Application of Optical CT to Estimate the Mass of Macroalgae in a Tank of Water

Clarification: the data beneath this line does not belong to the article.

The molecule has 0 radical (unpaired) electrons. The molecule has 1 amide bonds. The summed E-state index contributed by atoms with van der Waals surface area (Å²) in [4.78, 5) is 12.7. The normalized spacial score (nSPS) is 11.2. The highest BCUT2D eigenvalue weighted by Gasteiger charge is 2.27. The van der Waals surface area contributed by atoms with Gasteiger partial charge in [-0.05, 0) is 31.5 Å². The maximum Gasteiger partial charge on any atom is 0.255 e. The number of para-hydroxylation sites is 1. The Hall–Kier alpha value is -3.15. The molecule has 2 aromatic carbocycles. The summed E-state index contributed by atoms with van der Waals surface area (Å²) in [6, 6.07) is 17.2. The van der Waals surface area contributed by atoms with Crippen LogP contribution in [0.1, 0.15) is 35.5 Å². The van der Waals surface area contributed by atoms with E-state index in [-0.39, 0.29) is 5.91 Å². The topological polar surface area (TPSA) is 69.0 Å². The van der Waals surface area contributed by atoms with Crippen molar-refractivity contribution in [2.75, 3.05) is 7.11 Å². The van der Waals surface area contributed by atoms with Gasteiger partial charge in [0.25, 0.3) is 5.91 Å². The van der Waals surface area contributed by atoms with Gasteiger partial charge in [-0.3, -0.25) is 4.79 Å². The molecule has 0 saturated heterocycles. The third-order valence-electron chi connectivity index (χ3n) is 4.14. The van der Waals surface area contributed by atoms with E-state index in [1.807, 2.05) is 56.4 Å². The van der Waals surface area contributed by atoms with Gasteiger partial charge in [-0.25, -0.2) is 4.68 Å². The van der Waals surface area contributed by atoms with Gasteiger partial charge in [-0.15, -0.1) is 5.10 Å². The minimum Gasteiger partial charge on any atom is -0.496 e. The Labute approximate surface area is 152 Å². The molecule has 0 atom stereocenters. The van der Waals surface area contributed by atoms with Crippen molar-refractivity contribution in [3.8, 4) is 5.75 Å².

This thesis develops and tests a mass estimation system for macroalgae using optical computed tomography. The system consists of a table with a fixed camera and backlighting, which rotates around a container of macroalgae to collect images from various points. The images capture the translucency along various light paths through the container. From the translucency measurements, computed tomography techniques are used to reconstruct the optical density at points on the interior of the container. The mass of the macroalgae is determined as a function of the total optical density. The system was evaluated in several tests which controlled optical densities using "mock algae" consisting of a number of paper strips within the container. Experiments found a linear relationship between the total optical density and the number of mock algae strips. However, the relationship was inconsistent across experimental trials, and the reconstructed volumes were blurry and inaccurate. Despite several tests and analyses, these difficulties remain unexplained at this time. While the system has some potential due to the strong linearity within sets, the inconsistencies and inaccuracies must be resolved before it can be considered a viable tool for estimating the mass of real algae in an acrylic hollow cylinder.